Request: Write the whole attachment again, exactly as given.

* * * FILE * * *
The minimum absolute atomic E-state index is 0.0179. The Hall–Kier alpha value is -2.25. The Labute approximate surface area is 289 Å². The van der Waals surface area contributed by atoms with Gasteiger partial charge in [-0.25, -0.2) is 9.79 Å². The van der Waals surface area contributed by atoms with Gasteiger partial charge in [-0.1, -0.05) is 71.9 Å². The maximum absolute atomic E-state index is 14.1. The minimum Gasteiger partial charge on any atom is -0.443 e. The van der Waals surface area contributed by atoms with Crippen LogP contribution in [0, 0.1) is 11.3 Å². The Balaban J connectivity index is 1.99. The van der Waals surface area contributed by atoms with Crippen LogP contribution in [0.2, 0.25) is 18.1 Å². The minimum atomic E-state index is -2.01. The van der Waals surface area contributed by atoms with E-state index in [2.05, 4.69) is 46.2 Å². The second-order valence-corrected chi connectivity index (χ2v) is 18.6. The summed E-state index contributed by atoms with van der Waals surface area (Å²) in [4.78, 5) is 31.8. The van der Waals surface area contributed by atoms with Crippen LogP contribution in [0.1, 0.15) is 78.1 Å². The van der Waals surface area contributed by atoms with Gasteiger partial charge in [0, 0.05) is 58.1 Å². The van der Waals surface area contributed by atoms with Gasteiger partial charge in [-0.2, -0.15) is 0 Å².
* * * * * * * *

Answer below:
The minimum absolute atomic E-state index is 0.0179. The Hall–Kier alpha value is -2.25. The Labute approximate surface area is 289 Å². The van der Waals surface area contributed by atoms with Gasteiger partial charge in [-0.25, -0.2) is 9.79 Å². The van der Waals surface area contributed by atoms with Gasteiger partial charge in [-0.1, -0.05) is 71.9 Å². The maximum absolute atomic E-state index is 14.1. The minimum Gasteiger partial charge on any atom is -0.443 e. The van der Waals surface area contributed by atoms with Crippen LogP contribution in [0, 0.1) is 11.3 Å². The Balaban J connectivity index is 1.99. The van der Waals surface area contributed by atoms with Crippen LogP contribution in [0.2, 0.25) is 18.1 Å². The minimum atomic E-state index is -2.01. The van der Waals surface area contributed by atoms with E-state index in [2.05, 4.69) is 46.2 Å². The second-order valence-corrected chi connectivity index (χ2v) is 18.6. The summed E-state index contributed by atoms with van der Waals surface area (Å²) in [4.78, 5) is 31.8. The van der Waals surface area contributed by atoms with Crippen LogP contribution in [0.1, 0.15) is 78.1 Å². The van der Waals surface area contributed by atoms with Gasteiger partial charge in [0, 0.05) is 58.1 Å². The van der Waals surface area contributed by atoms with Gasteiger partial charge in [-0.2, -0.15) is 0 Å².